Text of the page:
Ideas 42 Applies Behavioral Economics to Insurance
In attendance at InsureTech Connect 2016, we saw executives from a diverse set of companies speak about their experiences with and predictions for insurance technology.
In contrast to other insurtech companies, Ideas 42 is a behavioral science research nonprofit with roots in academia. Rather than help banks make products that improve their bottom lines, they strive to make innovations that benefit consumers, like a better auto loan for low-income individuals.
Why Should You Care About Behavioral Economics?
To explain behavioral economics, Wright points to the fictional characters of Spock and Homer Simpson. Neither an all-knowing genius like Spock nor a complete idiot like Homer Simpson, most people will embody characteristics of both at the same time. In other words, we're all smart, but sometimes we make dumb choices.
As an example, Wright remembers the famous World War II bomber, the B17 aircraft. Pilots would raise the plane's landing gear while in flight and this would cause the plane to crash. The military tried to improve the education of their pilots, but the high number of crashes continued.
Finally, a psychologist observed that the landing gear and flaps control levers were next to one another and very similar in appearance. In moments of stress, pilots were choosing the wrong lever and crashing the plane. By changing one of the handles so they did not look identical, the air force was able to reduce crashes. This suggests that context may matters more than we realize!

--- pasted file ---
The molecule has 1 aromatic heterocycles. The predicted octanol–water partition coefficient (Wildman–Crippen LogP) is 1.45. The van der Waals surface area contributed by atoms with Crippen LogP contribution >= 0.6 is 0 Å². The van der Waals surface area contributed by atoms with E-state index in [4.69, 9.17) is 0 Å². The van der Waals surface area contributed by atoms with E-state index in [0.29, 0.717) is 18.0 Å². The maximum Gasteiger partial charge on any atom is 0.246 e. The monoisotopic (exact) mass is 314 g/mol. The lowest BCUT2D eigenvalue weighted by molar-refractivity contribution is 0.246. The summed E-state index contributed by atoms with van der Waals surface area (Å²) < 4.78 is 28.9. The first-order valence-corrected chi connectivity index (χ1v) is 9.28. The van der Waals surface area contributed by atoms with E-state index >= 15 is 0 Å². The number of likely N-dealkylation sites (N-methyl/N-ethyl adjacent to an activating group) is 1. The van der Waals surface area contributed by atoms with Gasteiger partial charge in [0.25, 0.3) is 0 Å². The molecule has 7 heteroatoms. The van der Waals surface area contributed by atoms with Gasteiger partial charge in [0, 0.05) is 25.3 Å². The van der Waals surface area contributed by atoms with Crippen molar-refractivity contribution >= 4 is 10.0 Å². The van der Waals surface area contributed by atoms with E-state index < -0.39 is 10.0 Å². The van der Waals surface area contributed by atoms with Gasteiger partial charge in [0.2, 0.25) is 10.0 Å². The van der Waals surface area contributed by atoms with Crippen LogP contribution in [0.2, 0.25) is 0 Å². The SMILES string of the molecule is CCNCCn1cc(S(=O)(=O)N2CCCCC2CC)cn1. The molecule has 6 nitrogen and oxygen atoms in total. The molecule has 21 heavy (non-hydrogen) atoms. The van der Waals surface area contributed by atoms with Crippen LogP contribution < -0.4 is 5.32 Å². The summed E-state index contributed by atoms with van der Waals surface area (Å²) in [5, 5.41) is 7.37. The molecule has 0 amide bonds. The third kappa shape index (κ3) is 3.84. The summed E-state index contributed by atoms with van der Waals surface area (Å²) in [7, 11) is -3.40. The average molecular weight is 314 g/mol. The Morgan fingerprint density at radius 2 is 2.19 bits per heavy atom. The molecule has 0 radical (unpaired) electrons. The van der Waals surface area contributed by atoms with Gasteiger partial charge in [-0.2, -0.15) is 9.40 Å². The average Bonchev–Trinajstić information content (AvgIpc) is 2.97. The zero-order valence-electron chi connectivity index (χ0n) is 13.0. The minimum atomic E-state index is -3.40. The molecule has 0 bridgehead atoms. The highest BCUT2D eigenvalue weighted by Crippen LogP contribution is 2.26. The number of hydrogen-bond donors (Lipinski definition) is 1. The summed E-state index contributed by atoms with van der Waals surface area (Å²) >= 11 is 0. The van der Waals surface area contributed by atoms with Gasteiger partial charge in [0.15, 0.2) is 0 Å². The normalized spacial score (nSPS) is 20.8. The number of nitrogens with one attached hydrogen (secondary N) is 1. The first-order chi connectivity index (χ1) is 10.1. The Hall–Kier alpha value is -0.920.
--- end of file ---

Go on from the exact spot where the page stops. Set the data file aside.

Problems in Insurance Addressed by Behavioral Economics
Generally, problems in the insurance marketplace surround either overconfidence or risk assessment.
Collectively, the things we fear most are also those things which have a low probability of happening. At the same time, we tend to underestimate the the risks associated with such common experiences as divorce or cancer.
Even after educating the consumer about average risk, they'll still choose to believe that these things won't happen to them. Thus, simply providing information does not solve the problem in itself.
An outside view may be necessary to help people think more realistically.
Insurance companies can actually use this to their advantage by tying a risk to something that's at the top of the consumer's mind. While the average California resident might not give much thought to flood risk, they do probably anticipate an earthquake. By connecting the risk of floods to the cause of an earthquake, insurers can prompt more people to buy insurance to protect themselves.
Another trick is to have people sign their name before filling out a claim rather than after. Behavioral science studies have shown that this reduces their temptation to lie when completing the claims form.
By using a social conscience, companies can make people aware that they could be harming their neighbors and think twice about cheating. These simple ways to promote moral behavior can have a big impact on the bottom line. Furthermore, even small changes to the model of standard operating procedure can have an enormous impact on customer health and well-being.
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